Other key rights issues include women’s and LGBTQ+ rights, especially following Erdoğan’s 2021 decision to  withdraw Turkey from the Istanbul Convention, the most important international treaty on combating gender-based violence. The Kurdish issue is also crucial, İşçi contended, as it is intimately related to other major problems, including the shrinking space for political and civic activism and violations of freedom of expression. Finally, İşçi said, Turkey’s human rights community is focused on defending the integrity and fairness of the upcoming national elections.



The panelists agreed that a more consistent and higher-level U.S. and European focus on human rights and democracy in Turkey is needed. This means keeping human rights and democracy issues on the agenda in all diplomatic engagements with the government of Turkey, İşçi argued, and not simply raising such issues occasionally or only in meetings specifically dedicated to these concerns. Governments, along with global institutions like the United Nations, should pay closer attention to the analysis of their own human rights officers who track these issues in Turkey—and prioritize their policy recommendations. 

Regarding the U.S. approach, Tahiroğlu emphasized the need for President Joe Biden to weigh in, privately and publicly, on key democracy and human rights issues, with Erdoğan. When statements on human rights and democracy come only from U.S. officials but not from Biden himself, she argued, these issues will appear to Erdoğan as a low priority for the United States. Tahiroğlu also noted that Erdoğan and his government are not the only audiences in Turkey for U.S. messaging: Civil society and human rights defenders in Turkey are eager to hear U.S. support for rights and values, and words from the U.S. president have the greatest impact in this regard. Tahiroğlu also called for increased U.S. support and solidarity for organizations and institutions working inside Turkey to defend human rights and to advocate for democracy.

Drawing on lessons from the EU’s experience with democracy and human rights assistance in Turkey, Zihnioğlu recommended three ways to improve such support. First, the EU should try to help human rights and democracy NGOs in Turkey play a larger role in policymaking. Such participation is not a well-established tradition in Turkey, and civil society’s influence on policymaking has only shrunk as power has shifted from parliament, where NGOs previously had enjoyed more access, to the presidency. The EU could restructure its current funding programs to support initiatives that encourage real policymaking collaboration between civil society and public institutions.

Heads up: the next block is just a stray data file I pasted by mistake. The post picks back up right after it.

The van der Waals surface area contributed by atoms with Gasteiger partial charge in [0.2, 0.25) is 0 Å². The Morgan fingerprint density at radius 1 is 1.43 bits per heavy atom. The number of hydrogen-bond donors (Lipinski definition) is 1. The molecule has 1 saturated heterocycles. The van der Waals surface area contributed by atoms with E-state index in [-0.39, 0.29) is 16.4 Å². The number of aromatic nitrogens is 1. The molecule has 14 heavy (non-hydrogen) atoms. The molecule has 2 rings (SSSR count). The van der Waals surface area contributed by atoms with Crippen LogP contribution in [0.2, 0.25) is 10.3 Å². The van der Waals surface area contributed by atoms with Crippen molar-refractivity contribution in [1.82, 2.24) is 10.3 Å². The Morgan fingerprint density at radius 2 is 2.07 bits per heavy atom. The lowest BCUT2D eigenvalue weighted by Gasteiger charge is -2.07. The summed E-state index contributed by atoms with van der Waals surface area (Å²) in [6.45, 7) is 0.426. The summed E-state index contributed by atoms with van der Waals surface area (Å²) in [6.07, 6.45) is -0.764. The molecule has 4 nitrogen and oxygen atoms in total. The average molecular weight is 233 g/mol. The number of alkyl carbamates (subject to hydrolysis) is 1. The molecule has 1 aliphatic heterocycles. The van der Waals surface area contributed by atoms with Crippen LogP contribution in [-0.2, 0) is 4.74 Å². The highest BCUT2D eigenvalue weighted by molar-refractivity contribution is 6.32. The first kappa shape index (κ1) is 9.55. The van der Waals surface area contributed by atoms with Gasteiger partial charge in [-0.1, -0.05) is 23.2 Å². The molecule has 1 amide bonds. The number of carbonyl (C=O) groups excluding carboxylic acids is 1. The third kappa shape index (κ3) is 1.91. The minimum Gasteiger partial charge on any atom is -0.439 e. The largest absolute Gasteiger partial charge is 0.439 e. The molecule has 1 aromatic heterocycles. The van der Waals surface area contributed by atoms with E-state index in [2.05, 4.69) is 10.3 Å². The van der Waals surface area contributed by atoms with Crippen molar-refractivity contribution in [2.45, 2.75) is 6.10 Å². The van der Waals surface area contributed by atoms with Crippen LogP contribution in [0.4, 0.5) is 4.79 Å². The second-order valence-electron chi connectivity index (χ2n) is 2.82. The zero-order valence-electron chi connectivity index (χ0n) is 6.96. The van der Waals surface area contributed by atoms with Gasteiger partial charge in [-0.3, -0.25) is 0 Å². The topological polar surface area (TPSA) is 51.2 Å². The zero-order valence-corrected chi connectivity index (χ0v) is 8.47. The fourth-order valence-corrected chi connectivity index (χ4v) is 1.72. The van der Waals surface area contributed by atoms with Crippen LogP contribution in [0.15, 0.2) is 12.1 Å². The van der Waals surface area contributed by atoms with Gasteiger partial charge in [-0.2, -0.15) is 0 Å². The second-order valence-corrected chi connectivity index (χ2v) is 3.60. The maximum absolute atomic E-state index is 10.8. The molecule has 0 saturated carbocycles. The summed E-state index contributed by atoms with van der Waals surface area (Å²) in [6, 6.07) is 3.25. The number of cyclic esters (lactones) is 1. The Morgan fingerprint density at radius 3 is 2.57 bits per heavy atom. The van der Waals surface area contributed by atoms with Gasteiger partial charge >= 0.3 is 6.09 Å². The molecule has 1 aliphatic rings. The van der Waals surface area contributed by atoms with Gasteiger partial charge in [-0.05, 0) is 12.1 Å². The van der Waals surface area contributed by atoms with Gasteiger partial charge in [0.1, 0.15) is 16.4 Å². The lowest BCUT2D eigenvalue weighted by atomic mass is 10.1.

Second, the EU should strive to bolster local rights defenders’ resilience, and that means investing more in rights organizations’ human resources. Human rights activism is about changing social and institutional practices, behaviors, and understandings—a long-term process that requires expertise built over many years and that is made more challenging under repressive conditions. Rather than continuing to fund mostly short-term projects, Zihnioğlu called on the EU to provide core funding to NGOs to help cover longer-term costs such as staff salaries, capacity-building, and open-ended initiatives.

Third, Zihnioğlu suggested that the EU reconsider how it manages democracy and human rights assistance for Turkey. In recent years, the EU has responded to Turkey’s authoritarian turn by cutting officials in Turkey out of the process of managing pre-accession funds, instead distributing the funds through Brussels or the EU delegation in Ankara. Zihnioğlu argued that despite some downsides to including officials in Turkey in the management of these funds, doing so would enhance local perceptions of the legitimacy of such EU aid. In light of the increasing stigmatization in Turkey of Western funding for civil society, it is important to strengthen the perception of local ownership.

The panelists agreed that the United States and European actors—especially Turkey’s biggest donor, the EU—should do a better job of coordinating their policies on democracy and human rights assistance for Turkey. Although the EU in recent years has lost a great deal of its leverage with Turkey, especially when it comes to pushing for domestic reforms, Zihnioğlu argued that the EU may need to play the leading role due to pervasive anti-American sentiment in Turkey. She called for an EU engagement strategy with Turkey that balances incentives for reform with a firm stance on democracy and human rights.



The United States and Europe need to do much more to help promote democracy and human rights in Turkey, both to adhere to their values and to secure various strategic interests. Turkey’s current authoritarian circumstances are temporary and change is possible, but the agents of democratic change in the country, such as civil society, need more support from Turkey’s democratic allies. As Turkey faces a critical election next year—one that could begin to reverse the country’s authoritarian trajectory, but whose integrity remains under significant threat—it is all the more important that the international community demonstrate greater solidarity with Turkey’s defenders of democracy and human rights.


AMY HAWTHORNE is POMED’s Deputy Director for Research. She is on Twitter @awhawth.

MERVE TAHIROĞLU is POMED’s Turkey Program Coordinator. She is on Twitter @MerveTahiroglu.

ZACHARY WHITE is POMED’s Editorial Associate. He is on Twitter @ZacharyBWhite.